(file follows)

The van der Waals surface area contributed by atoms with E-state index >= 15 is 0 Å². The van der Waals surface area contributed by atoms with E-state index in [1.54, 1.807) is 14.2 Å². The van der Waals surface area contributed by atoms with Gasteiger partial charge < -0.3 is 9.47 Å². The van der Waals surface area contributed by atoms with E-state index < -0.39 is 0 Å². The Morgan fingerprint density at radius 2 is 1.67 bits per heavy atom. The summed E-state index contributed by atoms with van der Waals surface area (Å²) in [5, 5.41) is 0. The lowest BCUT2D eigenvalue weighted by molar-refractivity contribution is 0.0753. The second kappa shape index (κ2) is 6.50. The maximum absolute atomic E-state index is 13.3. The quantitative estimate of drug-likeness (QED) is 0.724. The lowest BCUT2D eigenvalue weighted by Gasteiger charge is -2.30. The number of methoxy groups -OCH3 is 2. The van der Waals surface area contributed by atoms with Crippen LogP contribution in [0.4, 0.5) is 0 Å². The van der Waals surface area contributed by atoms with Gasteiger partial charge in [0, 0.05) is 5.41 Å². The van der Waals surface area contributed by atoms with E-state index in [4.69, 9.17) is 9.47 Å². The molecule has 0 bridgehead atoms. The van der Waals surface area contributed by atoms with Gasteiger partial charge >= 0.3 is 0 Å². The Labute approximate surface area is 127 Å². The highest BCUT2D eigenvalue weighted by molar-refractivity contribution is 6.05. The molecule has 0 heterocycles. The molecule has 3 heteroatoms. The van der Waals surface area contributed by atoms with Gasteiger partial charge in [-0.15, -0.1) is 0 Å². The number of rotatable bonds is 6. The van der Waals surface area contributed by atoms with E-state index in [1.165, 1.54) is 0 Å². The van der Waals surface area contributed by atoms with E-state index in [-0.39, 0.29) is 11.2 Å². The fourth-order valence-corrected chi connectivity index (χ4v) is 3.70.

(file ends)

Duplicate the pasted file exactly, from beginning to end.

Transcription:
The van der Waals surface area contributed by atoms with E-state index >= 15 is 0 Å². The van der Waals surface area contributed by atoms with E-state index in [1.54, 1.807) is 14.2 Å². The van der Waals surface area contributed by atoms with Gasteiger partial charge < -0.3 is 9.47 Å². The van der Waals surface area contributed by atoms with E-state index < -0.39 is 0 Å². The Morgan fingerprint density at radius 2 is 1.67 bits per heavy atom. The summed E-state index contributed by atoms with van der Waals surface area (Å²) in [5, 5.41) is 0. The lowest BCUT2D eigenvalue weighted by molar-refractivity contribution is 0.0753. The second kappa shape index (κ2) is 6.50. The maximum absolute atomic E-state index is 13.3. The quantitative estimate of drug-likeness (QED) is 0.724. The lowest BCUT2D eigenvalue weighted by Gasteiger charge is -2.30. The number of methoxy groups -OCH3 is 2. The van der Waals surface area contributed by atoms with Crippen LogP contribution in [0.4, 0.5) is 0 Å². The van der Waals surface area contributed by atoms with Gasteiger partial charge in [0, 0.05) is 5.41 Å². The van der Waals surface area contributed by atoms with E-state index in [4.69, 9.17) is 9.47 Å². The molecule has 0 bridgehead atoms. The van der Waals surface area contributed by atoms with Gasteiger partial charge >= 0.3 is 0 Å². The Labute approximate surface area is 127 Å². The highest BCUT2D eigenvalue weighted by molar-refractivity contribution is 6.05. The molecule has 0 heterocycles. The molecule has 3 heteroatoms. The van der Waals surface area contributed by atoms with Gasteiger partial charge in [-0.15, -0.1) is 0 Å². The number of rotatable bonds is 6. The van der Waals surface area contributed by atoms with E-state index in [1.165, 1.54) is 0 Å². The van der Waals surface area contributed by atoms with E-state index in [-0.39, 0.29) is 11.2 Å². The fourth-order valence-corrected chi connectivity index (χ4v) is 3.70.